November 2, 2018
Analysis: What's the Story?
Almost exactly five years ago to the day, Snapchat introduced “Snapchat stories” to its rapidly growing user base. Stories are a way users can upload a photo or brief video for a 24-hour period before it disappears completely. The feature was a huge hit with users and helped propel the app to hit 100 million active users by 2015. However, on August 2nd, 2016, rival app Instagram introduced their own story feature in a blatant copy that was even admitted to by then Instagram CEO, Kevin Systrom.
The move was an obvious attempt to capitalise on one of Snapchat’s most popular features that, at the time, was unique to the platform. Facebook, the social media giant who owns Instagram, were reported to have attempted to acquire Snapchat in a $3 billion offer, which Snapchat declined. This rejection spurred Facebook to roll out their own version of the stories feature, not just on Instagram but also on WhastApp and Facebook itself.
I have to admit, when Instagram first introduced their own stories, I scoffed and genuinely believed that it would never separate me from my beloved Snapchat. But, here we are, 3 years later and I use the Instagram stories several times a week and haven’t posted a Snapchat story in well over a year. Not only this, but after Instagram stories launched, Snapchat growth slowed down by 82%. My experience mirrors a lot of people in my demographic who were similarly swayed by Instagram.
Despite positive growth on Instagram, the success of stories on the actual Facebook app is a lot harder to dissect. While stealing millennials from Snapchat is working well for Instagram, it hasn’t quite worked for Facebook who have lost 60% of their teen base over the past 2 years. Notwithstanding, just last month Facebook reported that their stories see 300 million daily active users which sounds like a huge number, but when looked at in conjunction with how many users they have… not so much.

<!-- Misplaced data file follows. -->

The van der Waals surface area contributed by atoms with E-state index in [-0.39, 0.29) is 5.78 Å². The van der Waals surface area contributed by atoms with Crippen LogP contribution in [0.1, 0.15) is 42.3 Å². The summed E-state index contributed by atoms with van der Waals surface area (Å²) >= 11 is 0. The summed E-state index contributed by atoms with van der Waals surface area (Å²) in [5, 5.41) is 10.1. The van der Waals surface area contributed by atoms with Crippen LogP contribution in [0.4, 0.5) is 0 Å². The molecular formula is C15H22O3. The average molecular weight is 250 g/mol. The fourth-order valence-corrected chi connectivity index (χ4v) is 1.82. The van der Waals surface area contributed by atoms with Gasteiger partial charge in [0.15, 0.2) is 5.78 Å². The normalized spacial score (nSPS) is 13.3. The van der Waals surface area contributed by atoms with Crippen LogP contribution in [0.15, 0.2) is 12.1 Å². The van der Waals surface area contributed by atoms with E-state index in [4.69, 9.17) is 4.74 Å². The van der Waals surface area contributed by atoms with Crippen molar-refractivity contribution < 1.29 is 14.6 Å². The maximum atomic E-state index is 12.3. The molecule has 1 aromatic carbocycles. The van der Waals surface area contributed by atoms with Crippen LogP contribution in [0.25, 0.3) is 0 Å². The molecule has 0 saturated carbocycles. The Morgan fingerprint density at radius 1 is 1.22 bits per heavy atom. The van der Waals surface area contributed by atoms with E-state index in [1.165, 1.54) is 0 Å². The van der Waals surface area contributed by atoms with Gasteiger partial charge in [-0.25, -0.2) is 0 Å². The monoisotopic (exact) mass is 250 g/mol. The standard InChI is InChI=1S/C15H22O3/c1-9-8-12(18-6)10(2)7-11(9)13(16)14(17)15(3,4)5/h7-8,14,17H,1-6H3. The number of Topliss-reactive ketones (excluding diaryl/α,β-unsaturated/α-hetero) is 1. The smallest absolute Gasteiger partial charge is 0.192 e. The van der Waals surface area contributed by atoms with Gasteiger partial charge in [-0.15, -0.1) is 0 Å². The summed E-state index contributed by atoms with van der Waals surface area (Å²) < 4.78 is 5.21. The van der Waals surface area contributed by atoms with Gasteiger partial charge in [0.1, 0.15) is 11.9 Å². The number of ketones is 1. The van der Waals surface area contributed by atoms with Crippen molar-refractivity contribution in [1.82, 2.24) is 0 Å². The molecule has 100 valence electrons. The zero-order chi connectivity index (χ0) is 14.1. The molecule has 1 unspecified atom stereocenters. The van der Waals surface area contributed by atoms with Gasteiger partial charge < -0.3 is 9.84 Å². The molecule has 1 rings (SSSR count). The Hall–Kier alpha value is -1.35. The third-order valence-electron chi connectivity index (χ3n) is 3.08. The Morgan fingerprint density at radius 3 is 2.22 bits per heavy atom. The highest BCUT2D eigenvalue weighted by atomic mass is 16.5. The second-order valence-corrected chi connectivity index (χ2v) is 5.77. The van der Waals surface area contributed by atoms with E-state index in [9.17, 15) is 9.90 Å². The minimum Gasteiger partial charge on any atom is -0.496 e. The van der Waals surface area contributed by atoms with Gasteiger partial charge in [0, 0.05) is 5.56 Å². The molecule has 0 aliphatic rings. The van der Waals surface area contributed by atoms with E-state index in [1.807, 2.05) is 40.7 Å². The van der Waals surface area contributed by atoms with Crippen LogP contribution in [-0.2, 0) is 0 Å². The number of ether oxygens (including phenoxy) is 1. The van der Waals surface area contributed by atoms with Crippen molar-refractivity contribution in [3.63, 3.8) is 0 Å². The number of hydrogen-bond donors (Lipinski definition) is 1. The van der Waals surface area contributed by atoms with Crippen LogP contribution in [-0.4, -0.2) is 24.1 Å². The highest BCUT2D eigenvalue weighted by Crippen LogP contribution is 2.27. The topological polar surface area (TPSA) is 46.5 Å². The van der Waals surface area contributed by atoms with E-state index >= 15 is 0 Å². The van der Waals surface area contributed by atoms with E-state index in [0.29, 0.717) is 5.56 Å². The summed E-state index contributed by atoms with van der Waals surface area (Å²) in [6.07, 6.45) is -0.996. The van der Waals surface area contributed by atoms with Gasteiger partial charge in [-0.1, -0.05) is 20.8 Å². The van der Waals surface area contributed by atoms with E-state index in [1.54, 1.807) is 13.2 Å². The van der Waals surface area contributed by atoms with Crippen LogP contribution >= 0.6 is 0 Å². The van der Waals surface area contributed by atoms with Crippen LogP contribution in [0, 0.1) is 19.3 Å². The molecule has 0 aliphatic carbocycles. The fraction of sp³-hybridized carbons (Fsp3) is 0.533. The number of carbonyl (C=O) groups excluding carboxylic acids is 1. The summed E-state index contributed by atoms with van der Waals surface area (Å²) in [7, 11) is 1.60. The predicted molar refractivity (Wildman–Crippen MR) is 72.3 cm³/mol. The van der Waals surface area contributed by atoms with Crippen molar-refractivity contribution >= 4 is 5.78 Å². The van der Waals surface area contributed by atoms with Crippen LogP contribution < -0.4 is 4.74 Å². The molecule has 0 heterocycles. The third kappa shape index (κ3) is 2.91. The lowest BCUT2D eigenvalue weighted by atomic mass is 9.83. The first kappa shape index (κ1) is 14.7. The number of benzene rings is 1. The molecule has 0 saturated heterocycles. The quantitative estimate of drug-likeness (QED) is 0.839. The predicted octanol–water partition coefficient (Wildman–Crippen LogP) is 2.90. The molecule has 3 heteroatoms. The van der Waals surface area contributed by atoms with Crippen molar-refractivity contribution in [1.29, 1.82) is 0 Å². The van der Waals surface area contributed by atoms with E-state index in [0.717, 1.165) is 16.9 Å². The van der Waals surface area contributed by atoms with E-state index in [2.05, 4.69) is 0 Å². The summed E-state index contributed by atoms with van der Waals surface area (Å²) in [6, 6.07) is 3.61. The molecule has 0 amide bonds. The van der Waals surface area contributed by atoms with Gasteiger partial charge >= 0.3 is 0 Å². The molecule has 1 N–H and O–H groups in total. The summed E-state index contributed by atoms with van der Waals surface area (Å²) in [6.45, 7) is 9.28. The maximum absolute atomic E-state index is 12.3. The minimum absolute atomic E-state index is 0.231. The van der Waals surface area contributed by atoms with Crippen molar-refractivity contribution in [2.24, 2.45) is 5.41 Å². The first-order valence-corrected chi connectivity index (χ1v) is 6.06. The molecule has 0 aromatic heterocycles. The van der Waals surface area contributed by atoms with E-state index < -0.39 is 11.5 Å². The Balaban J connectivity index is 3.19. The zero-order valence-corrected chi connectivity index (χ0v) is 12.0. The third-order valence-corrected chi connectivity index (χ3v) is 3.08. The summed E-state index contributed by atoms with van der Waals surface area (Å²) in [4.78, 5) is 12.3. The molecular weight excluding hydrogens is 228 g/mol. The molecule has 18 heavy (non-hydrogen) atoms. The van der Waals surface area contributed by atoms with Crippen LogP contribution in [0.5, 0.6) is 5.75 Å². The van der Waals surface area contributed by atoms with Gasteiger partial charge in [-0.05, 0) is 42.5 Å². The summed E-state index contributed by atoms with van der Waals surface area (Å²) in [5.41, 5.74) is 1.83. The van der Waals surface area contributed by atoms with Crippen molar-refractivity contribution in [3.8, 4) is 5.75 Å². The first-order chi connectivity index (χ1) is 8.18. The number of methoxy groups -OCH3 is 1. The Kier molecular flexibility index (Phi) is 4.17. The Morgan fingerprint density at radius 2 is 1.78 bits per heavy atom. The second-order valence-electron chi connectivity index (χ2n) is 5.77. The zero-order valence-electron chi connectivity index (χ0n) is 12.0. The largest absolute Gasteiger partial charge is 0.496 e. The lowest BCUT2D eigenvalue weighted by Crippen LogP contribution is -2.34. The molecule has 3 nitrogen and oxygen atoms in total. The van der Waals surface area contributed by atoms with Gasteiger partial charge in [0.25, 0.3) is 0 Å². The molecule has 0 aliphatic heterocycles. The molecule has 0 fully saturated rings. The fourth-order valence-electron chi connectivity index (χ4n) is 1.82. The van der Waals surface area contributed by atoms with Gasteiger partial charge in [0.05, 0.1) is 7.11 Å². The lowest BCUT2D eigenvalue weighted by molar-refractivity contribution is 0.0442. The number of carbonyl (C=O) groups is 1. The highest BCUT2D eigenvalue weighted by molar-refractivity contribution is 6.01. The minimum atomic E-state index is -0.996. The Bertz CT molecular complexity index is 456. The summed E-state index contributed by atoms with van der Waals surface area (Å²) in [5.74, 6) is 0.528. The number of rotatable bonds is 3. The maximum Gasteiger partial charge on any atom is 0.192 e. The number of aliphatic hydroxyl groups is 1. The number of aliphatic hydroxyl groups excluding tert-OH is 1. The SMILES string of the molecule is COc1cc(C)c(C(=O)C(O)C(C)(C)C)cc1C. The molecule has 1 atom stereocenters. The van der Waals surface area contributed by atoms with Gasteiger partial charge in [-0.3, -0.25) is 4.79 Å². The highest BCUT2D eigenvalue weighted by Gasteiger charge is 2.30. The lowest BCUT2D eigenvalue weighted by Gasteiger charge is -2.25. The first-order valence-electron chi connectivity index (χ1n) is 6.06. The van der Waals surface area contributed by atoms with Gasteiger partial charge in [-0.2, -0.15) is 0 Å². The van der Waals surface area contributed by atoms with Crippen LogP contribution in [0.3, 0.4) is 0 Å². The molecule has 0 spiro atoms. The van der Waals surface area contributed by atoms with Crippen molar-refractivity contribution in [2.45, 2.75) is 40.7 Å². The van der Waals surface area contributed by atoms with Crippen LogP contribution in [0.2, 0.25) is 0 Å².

Instagram Stories see 400m daily users which isn’t too far ahead of Facebook but, with Messenger combined, Facebook has more than 3.5 billion users yet fewer than 10% of overall users are checking on them. Which is far less than Snapchat’s 25% and Instagram’s whopping 40%. Furthermore, back in May, Facebook reported that their daily active users had increased by 80 million over five months, while Instagram added 100 million in same time with a significantly smaller audience. Simply, Facebook stories aren’t growing fast enough and getting as much attention for the size of their user base.
According to Facebook themselves, stories are the future of social media and are on track to become the key way social media users share online. Moreover, a problem with social media in 2018, is that social media platforms become more and more homogenised, with every app offering the same feature. How can Facebook make all their properties thrive in the same area when they are in direct competition with one another? You can’t have both Facebook and Instagram simultaneously be the go-to app for stories.
While their younger audience shrinks, their older audience is still solid, the discrepancies in user demos could explain why stories on Facebook don’t seem to be sticking. However, Facebook is continuing to push stories despite discouraging results. Stories might be the future of social media, but perhaps Facebook should stick to developing the features on their app naturally instead of trying to force them on users.
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